Actor Ethan Hawke has finally stepped into his first role as an evil character. It’s taken 30 odd years to get to that darkest of places and in “The Black Phone” he plays a serial killer that’s memorable, and his mask is disturbing and curious.
His character is referred to as the Grabber, who kidnaps teenage boys and then does unspeakable things to them. Cruising around in a black, ’70s van with the word Abracadabra written on the side of it. Abracadabra is an Aramaic phrase ‘avra kehdabra,’ meaning “I will create as I speak” and when he jumps out of the vehicle to snatch his victims off the street, he wears a magician’s hat or carries black balloons.
Inside his home, we understand the full horror attached to the grand mask, which has removable sections appearing to be chiseled in stone. The mask seems to have moods, sometimes offering a leering smile, other times a frown, and sometimes he chooses to wear only the lower half of it.
The movie is set in 1978, in North Denver where we meet Finney (Mason Thames), the cute 13-year-old hero who loves playing with his Little League team.
Finney and his spunky little sister, Gwen (Madeleine McGraw), discuss who’s the most popular on the television series “Happy Days” all in all, sharing with us their innocent life inside a safe community.
But in reality, there have been five teenagers, all boys, yanked off the streets by the Grabber. We realize soon that Finney’s days are numbered and soon he’s thrown into the Grabber’s dungeon which is a concrete, soundproof bunker which only has a dirty mattress. His only vista is of the corroded walls that are marked with rusty, horizontal cracks that remind the viewer of wounds.
The meat of the film is about Finney’s attempt to escape. He develops a kind of relationship with the Grabber who gives him food and hints at the terrible things to come.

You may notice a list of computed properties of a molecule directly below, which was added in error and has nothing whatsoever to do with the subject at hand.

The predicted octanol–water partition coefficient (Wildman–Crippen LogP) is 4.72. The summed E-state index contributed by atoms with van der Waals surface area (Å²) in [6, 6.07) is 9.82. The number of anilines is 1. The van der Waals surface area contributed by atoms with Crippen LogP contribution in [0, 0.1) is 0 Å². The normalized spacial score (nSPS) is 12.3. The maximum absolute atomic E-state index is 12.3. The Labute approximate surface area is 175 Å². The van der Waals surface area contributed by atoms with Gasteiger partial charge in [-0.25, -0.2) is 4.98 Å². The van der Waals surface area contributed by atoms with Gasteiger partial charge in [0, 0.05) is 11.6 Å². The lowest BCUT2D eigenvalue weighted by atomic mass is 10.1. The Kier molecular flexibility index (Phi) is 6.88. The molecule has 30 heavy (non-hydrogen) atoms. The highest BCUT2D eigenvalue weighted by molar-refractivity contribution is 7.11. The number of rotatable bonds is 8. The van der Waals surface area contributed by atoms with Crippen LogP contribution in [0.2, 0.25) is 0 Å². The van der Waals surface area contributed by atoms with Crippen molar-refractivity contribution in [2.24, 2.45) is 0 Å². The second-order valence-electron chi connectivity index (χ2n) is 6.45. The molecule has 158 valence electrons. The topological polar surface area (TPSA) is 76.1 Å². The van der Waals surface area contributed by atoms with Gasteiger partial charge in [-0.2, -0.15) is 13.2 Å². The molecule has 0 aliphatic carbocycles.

Meanwhile, Gwen has a dream that gives important details about the killer, highlighting the fact that he keeps his black balloons inside his van. Directed by Scott Derrickson (“Doctor Strange”) he pushes into the adapted short story (written by Joe Hill) to give the audience a serial-killer flick that almost feels like a comic-book world but with some supernatural touches which drive the story.
In “The Black Phone,” the Grabber isn’t atypical of what we expect from evil characters. That being said, Hawke works with what he has used that creepy mask to his advantage.
In the bunker, there is an old, black rotary telephone that hangs on the wall. Despite being told that the phone doesn’t work, Finney hears it ringing, and each time he answers it, the voice on the other end is…no spoiler alerts but it’s an interesting twist.
Finney picks up quickly, gathering clues about the Grabber, building his case and finding the weak points of the bunker’s infrastructure. Suddenly, this kid realizes that he can and should fight back.
“The Black Phone” is a horror ride, suspenseful and just creepy enough to hold your attention.
“The Black Phone” is in theaters on June 24, 2022.